Restaurant operator Yum! Brands (NYSE:YUM) announced last week that it was authorizing a $1 billion buyback of its shares. With its stock recovering from its latest food scandal in China the share repurchase is a sign the owner of Taco Ball, KFC, and Pizza Hut is bullish on the future. However, should investors be worried that their company is wasting precious capital at a time that it should be investing elsewhere?

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Photo: Flickr via Mike Mozart

Yum! Brands buys big. Two years ago it authorized a similar $1 billion buyback and as if that were not enough it authorized an additional $750 million just a year ago. There's still $236 million remaining on that authorization and the current program will be in addition to that amount that's left over.

Clearly Yum! Brands management likes buying back its own shares.

 
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Image: Yum! Brands investor presentation

Yet over the last two years, Yum! Brand's stock has essentially gone nowhere. It's up just 3% over that time frame which compares poorly to a 47% increase for the S&P 500 index. Net income has fallen nearly 9% and earnings per share are down 5%, benefiting from the reduced share count. Last month it cut its full-year guidance for earnings because of the food scandal involving one of its suppliers in China. It generates 35% 
 
Hey big spender!
So is throwing another $1 billion into reducing its share count further a good use of shareholder resources?
 
In spite of the stock performance over the last couple of years  Yum! Brands has consistently  worked to return value to shareholders. For example, in September it declared an 11% hike in its dividend, raising the payout from $0.37 to $0.41 per share. 
 
Yum! Brands has increased the dividend at a double-digit percentage rate every year since it initiated the payout in 2004. Over the past five years it has returned over $6 billion of cash to shareholders through the combination of share repurchases and dividends. 

YUM Dividends Paid (TTM) Chart

YUM Dividends Paid (TTM) data by YCharts

It targets a long-term dividend payout ratio of between 35% to 40%, and it currently sits at 46%. Although higher than Yum! Brands wants, it also suggests the dividend is in no danger of being cut and even has room to grow. And unlike some other  companies that borrow money to buy their stock back, Yum! Brands finances its repurchase programs out of its cash flow.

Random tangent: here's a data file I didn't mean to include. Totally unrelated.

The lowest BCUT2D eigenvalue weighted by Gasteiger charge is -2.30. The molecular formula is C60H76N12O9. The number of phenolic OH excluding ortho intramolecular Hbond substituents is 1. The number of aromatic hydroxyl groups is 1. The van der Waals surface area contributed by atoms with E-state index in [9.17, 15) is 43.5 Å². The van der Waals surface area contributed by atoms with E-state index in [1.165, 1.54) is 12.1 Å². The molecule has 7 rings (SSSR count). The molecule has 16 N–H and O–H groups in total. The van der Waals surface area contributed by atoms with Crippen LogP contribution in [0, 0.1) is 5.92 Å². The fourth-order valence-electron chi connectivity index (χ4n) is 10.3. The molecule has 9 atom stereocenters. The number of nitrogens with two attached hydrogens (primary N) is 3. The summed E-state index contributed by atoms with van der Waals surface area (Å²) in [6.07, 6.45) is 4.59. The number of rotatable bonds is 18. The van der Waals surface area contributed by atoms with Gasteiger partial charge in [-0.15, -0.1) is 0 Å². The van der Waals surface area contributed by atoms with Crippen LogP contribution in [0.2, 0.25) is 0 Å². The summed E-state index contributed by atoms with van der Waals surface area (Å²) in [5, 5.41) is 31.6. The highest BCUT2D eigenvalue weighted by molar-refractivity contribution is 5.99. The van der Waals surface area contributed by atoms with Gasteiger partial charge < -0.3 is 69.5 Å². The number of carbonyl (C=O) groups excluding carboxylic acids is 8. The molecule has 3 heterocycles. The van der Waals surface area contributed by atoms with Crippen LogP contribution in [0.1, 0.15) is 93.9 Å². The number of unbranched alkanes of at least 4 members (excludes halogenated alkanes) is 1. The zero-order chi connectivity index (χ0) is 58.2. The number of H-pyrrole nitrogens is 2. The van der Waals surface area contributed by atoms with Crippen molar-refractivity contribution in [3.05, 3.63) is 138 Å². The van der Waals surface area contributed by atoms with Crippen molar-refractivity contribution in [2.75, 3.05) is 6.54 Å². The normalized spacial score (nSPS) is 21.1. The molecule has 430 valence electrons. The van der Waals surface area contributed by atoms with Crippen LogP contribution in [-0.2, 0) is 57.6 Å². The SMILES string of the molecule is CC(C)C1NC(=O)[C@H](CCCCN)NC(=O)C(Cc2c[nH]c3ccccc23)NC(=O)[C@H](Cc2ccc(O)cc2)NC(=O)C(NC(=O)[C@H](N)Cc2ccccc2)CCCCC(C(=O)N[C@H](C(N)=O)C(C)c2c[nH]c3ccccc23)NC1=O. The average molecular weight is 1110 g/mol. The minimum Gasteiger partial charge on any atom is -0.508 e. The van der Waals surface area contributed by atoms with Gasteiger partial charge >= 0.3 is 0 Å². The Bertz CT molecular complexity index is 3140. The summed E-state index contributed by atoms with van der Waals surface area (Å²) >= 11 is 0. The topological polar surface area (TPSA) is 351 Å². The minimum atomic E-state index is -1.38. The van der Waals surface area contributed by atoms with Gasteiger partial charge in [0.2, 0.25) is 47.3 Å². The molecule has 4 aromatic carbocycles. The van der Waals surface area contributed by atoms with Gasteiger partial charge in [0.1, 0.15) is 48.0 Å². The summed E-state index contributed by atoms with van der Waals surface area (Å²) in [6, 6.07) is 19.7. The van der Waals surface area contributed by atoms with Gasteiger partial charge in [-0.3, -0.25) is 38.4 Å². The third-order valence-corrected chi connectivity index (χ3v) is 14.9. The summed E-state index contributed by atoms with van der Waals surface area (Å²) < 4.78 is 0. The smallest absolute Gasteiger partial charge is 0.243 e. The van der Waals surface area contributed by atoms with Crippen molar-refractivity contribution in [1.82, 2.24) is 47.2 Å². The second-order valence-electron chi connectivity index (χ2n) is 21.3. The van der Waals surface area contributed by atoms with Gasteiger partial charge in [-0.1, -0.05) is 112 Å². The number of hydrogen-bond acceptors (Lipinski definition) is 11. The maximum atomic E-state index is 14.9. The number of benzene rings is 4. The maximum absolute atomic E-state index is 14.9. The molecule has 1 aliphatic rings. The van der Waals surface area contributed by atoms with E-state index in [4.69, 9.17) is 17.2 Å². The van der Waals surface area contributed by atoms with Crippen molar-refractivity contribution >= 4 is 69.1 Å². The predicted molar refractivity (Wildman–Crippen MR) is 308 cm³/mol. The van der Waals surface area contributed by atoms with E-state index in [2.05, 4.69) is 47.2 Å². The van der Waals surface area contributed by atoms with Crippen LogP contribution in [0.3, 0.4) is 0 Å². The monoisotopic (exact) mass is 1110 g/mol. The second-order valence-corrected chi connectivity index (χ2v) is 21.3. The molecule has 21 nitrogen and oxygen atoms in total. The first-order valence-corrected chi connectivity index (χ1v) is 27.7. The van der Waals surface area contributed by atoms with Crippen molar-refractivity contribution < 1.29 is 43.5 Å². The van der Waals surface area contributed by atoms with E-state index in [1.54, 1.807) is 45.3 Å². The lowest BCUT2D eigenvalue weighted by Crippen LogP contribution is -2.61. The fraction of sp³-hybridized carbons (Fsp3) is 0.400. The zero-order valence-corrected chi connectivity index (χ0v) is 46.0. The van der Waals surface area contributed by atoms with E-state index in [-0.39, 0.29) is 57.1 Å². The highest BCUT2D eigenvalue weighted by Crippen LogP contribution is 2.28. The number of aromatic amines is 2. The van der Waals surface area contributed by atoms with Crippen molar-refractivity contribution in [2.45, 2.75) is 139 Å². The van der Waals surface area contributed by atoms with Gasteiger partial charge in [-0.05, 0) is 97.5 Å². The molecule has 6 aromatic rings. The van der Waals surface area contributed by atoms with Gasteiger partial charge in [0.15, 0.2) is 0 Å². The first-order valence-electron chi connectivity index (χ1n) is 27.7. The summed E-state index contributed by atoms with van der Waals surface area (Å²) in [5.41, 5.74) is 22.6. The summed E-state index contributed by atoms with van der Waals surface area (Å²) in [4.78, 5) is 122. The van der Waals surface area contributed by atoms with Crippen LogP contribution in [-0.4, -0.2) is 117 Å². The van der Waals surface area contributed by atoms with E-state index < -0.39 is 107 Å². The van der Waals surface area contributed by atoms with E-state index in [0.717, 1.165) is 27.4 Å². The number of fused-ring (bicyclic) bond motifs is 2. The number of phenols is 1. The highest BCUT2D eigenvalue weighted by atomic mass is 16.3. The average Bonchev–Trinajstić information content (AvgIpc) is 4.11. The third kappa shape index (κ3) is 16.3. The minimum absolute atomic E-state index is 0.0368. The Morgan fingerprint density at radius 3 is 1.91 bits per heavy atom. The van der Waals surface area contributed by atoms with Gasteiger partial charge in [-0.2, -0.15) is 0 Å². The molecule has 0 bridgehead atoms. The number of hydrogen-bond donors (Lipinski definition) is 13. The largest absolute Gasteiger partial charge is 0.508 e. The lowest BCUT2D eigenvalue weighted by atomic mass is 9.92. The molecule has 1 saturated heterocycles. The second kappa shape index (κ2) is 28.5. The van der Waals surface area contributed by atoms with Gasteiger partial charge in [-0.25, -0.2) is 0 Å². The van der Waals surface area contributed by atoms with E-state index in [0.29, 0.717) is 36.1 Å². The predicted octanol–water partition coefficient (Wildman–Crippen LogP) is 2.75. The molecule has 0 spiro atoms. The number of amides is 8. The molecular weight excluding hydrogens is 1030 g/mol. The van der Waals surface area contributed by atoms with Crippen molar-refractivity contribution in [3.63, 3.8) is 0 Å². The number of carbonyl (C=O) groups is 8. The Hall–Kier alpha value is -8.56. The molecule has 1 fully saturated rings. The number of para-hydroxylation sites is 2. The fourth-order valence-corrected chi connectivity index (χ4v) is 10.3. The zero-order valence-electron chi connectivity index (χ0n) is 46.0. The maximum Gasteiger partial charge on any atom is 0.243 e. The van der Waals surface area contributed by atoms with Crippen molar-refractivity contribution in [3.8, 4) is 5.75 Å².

Investing in the future
But is all this spending going in the right direction? It generated $2.1 billion in cash in 2013, down almost 10% from the year before. And after reinvesting over $1 billion in capital improvements, and spending $615 million returning cash in the form of dividends, it spent $770 million on buybacks.

Building out more restaurants depends on location. Over the past few years existing restaurants haven't been generating a great deal of same store sales growth, particularly in the U.S., so that is most likely not the best use of capital.

Yum

Slip-sliding away. Stores are realizing less repeat business than they were just a few years ago. Data: Yum! Brands quarterly SEC filings.

Greater global focus
Overseas, though, management says the new units it builds, even in the face of falling sales, still exceeds its internal return hurdle rates, so it has no intention of slowing down the build out of international units. That might be a better use of its money.

Rumors are floating it wants to spin off its Taco Bell chain to invest more overseas. The Mexican food chain is the only one with a negligible international presence so it doesn't quite fit in with KFC and Pizza Hut. 
 
KFC in China already generates 91% of Yum! Brands operating profits outside of the U.S. With only two restaurants per million people in China and India (compared to 60 in the U.S.) there remains room for expansion.

Pay me now or pay me later
And investors ought to keep an eye on the role executive compensation plays in its push for share buybacks. In many ways it's tied to earnings per share, and reducing the share count artificially inflates EPS.

For example, CEO David Novak's direct compensation -- a combination of base salary, annual bonus, and long-term incentives -- is tied to earnings-per-share growth, which Yum! Brands says is its primary performance metric.
 
In 2013, Yum! Brands' EPS fell 9% last year against a target of 10% growth. Novak's cash compensation decreased 60% in 2013 because his annual bonus took an 80% cut as a result of the under-performance, but his total compensation was down just 26% overall. He still received 41% of his target bonus, or almost $940,000, because of his "individual performance" and a "team factor." 
 
However, with average diluted shares outstanding declining only 2.5% in 2013 from the prior year, compensation doesn't appear to be driving the agenda, but remains an area to monitor for how it might influence buyback decisions.
 
Money well spent
Investors look to executives to make investments in the long-term interests of the company. Yum! Brands and other companies insist these compensation practices align management's interest with those of shareholders and are "at risk" just like outside investors.
 
Thus far it looks like management has been a good shepherd of shareholder resources, and until the buybacks come at the expense of investment in the restaurant's productive capabilities, this $1 billion share repurchase authorization looks like it is money well spent.
 

Rich Duprey has no position in any stocks mentioned. The Motley Fool has no position in any of the stocks mentioned. Try any of our Foolish newsletter services free for 30 days. We Fools may not all hold the same opinions, but we all believe that considering a diverse range of insights makes us better investors. The Motley Fool has a disclosure policy.